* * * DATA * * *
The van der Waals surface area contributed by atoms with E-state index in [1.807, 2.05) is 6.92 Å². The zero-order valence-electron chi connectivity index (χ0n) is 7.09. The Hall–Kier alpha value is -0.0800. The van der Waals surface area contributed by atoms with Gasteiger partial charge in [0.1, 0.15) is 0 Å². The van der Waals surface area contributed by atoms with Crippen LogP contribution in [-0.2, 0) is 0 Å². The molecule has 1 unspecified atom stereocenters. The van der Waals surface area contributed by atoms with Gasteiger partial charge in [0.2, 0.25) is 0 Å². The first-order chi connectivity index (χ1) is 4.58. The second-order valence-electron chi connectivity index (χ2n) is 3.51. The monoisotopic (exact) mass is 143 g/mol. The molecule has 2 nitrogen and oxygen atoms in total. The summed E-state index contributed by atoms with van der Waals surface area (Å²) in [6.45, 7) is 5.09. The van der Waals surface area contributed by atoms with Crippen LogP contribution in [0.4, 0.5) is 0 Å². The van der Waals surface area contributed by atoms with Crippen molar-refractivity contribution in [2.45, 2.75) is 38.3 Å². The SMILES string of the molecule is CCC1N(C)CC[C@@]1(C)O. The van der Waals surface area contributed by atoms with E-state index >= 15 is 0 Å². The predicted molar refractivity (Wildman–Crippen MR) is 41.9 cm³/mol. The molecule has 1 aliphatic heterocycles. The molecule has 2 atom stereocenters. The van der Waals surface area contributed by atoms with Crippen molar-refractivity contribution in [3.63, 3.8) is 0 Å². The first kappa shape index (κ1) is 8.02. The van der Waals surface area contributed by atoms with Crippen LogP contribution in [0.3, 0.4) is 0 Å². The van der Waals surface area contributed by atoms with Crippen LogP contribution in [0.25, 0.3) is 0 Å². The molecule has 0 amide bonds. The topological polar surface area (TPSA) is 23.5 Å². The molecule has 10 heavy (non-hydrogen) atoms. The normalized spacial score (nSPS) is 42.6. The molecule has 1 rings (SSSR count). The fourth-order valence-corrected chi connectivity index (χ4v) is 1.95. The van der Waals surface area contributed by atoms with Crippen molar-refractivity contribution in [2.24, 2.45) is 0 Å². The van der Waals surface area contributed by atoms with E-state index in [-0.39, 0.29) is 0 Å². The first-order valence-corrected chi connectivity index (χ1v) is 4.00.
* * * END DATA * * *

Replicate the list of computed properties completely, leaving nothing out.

The van der Waals surface area contributed by atoms with E-state index in [1.807, 2.05) is 6.92 Å². The zero-order valence-electron chi connectivity index (χ0n) is 7.09. The Hall–Kier alpha value is -0.0800. The van der Waals surface area contributed by atoms with Gasteiger partial charge in [0.1, 0.15) is 0 Å². The van der Waals surface area contributed by atoms with Crippen LogP contribution in [-0.2, 0) is 0 Å². The molecule has 1 unspecified atom stereocenters. The van der Waals surface area contributed by atoms with Gasteiger partial charge in [0.2, 0.25) is 0 Å². The first-order chi connectivity index (χ1) is 4.58. The second-order valence-electron chi connectivity index (χ2n) is 3.51. The monoisotopic (exact) mass is 143 g/mol. The molecule has 2 nitrogen and oxygen atoms in total. The summed E-state index contributed by atoms with van der Waals surface area (Å²) in [6.45, 7) is 5.09. The van der Waals surface area contributed by atoms with Crippen LogP contribution in [0.4, 0.5) is 0 Å². The van der Waals surface area contributed by atoms with Crippen molar-refractivity contribution in [2.45, 2.75) is 38.3 Å². The SMILES string of the molecule is CCC1N(C)CC[C@@]1(C)O. The van der Waals surface area contributed by atoms with E-state index >= 15 is 0 Å². The predicted molar refractivity (Wildman–Crippen MR) is 41.9 cm³/mol. The molecule has 1 aliphatic heterocycles. The molecule has 2 atom stereocenters. The van der Waals surface area contributed by atoms with Crippen molar-refractivity contribution in [3.63, 3.8) is 0 Å². The first kappa shape index (κ1) is 8.02. The van der Waals surface area contributed by atoms with Crippen LogP contribution in [0.3, 0.4) is 0 Å². The van der Waals surface area contributed by atoms with Crippen LogP contribution in [0.25, 0.3) is 0 Å². The molecule has 0 amide bonds. The topological polar surface area (TPSA) is 23.5 Å². The molecule has 10 heavy (non-hydrogen) atoms. The normalized spacial score (nSPS) is 42.6. The molecule has 1 rings (SSSR count). The fourth-order valence-corrected chi connectivity index (χ4v) is 1.95. The van der Waals surface area contributed by atoms with Crippen molar-refractivity contribution in [2.24, 2.45) is 0 Å². The van der Waals surface area contributed by atoms with E-state index in [-0.39, 0.29) is 0 Å². The first-order valence-corrected chi connectivity index (χ1v) is 4.00.